As discussed in my previous post, application developers and data analysts are demanding fast access to ever larger data sets so they can not only reduce or even eliminate sampling errors in their queries (query the entire raw data set!), but they can also begin to ask new questions that were either not conceivable or not practical using traditional software and infrastructure. Hadoop emerged in this data arms race as a favored alternative to the RDBMS and SAN/NAS storage model. In this second half of the post, I’ll discuss how Hadoop was specifically designed to address these limitations.
Hadoop’s origins derive from two seminal Google white papers from 2003-4, the first describing the Google Filesystem (GFS) for persistent, massively scalable, reliable storage and the second the MapReduce framework for distributed data processing, both of which Google used to ingest and crunch the vast amounts of web data needed to provide timely and relevant search results. These papers laid the groundwork for Apache Hadoop’s implementation of MapReduce running on top of the Hadoop Filesystem (HDFS). Hadoop gained an early, dedicated following from companies like Yahoo!, Facebook, and Twitter, and has since found its way into enterprises of all types due to its unconventional approach to data and distributed computing. Hadoop tackles the problems discussed in Part 1 in the following ways:
If you have been a regular reader of just about any technology blog or publication over the last year you’d be hard-pressed to have not heard about big data and especially the excitement (some might argue hype) surrounding Hadoop. Big data is becoming big business, and the buzz around it is building commensurately. What began as a specialized solution to a unique problem faced by the largest of Web 2.0 search engines and social media outlets – namely the need to ingest, store and analyze vast amounts of semi- or unstructured data in a fast, efficient, cost-effective and reliable manner that challenges traditional relational database management and storage approaches – has expanded in scope across nearly every industry vertical and trickled out into a wide variety of IT shops, from small technology startups to large enterprises. Big business has taken note, and major industry players such as IBM, Oracle, EMC, and Cisco have all begun investing directly in this space. But why has Hadoop itself proved so popular, and how has it solved some of the limitations of traditional structured relational database management systems (RDBMS) and associated SAN/NAS storage designs?
In the Part 1 of this blog I’ll start by taking a closer look at some of those problems, and tomorrow in Part 2 I’ll show how Hadoop addresses them.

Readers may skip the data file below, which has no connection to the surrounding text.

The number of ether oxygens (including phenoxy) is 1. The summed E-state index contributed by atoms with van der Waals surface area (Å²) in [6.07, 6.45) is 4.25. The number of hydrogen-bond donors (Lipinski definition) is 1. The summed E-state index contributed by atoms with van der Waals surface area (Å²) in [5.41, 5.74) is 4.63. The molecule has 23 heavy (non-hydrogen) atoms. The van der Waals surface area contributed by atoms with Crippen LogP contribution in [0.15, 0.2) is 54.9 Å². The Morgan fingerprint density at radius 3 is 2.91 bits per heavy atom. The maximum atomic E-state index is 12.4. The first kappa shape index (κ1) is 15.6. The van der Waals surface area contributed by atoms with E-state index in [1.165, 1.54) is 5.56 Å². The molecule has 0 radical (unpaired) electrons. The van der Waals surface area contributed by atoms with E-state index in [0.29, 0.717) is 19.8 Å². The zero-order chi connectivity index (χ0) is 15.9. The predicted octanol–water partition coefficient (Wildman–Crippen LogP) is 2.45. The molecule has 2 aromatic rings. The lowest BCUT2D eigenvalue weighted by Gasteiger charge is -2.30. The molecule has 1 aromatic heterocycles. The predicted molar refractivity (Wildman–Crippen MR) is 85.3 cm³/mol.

Businesses of all shapes and sizes are asking complex questions of their data to gain a competitive advantage: retail companies want to be able to track changes in brand sentiment from online sources like Facebook and Twitter and react to them rapidly; financial services firms want to scour large swaths of transaction data to detect fraud patterns; power companies ingest terabytes of data from millions of smart meters generating data every hour in hopes of uncovering new efficiencies in billing and delivery. As a result, developers and data analysts are demanding fast access to as large and “pure” a data set as possible, taxing the limits of traditional software and infrastructure and exposing the following technology challenges:
On October 25 at 9:00 am PST/ 12:00 pm EST , join a very special webcast “Evolutionary Fabric. Revolutionary Scale “ with customers, analysts and Cisco executives and experts for conversations about the benefits of Cisco Unified Fabric .
“There is a lot going on in the data center these days – There is a continue expansion of virtualization , we see broader adoption of cloud and we see emerging trends, big data being the newest and trendiest of the hot data center topics – So there are folks out there who will tell you, you know what each of these needs special equipment, they have unique requirements , your regular infrastructure will not be able to handle these requirements So what we do believe is that each of these requirements, big data, cloud have their own specific needs , we truly don’t believe that you need purpose built hardware , at least if your infrastructure is built the right way “ Omar Sultan
So this webcast is really about learning how Cisco’s fabric-based approach delivers architectural flexibility across physical, virtual and cloud environments for any application.
For Brian Gracely the equation is simple to remember : Cisco Unified FABRIC is Fast, Agile, Best of breed, Resiliant, Innovative, Cisco-based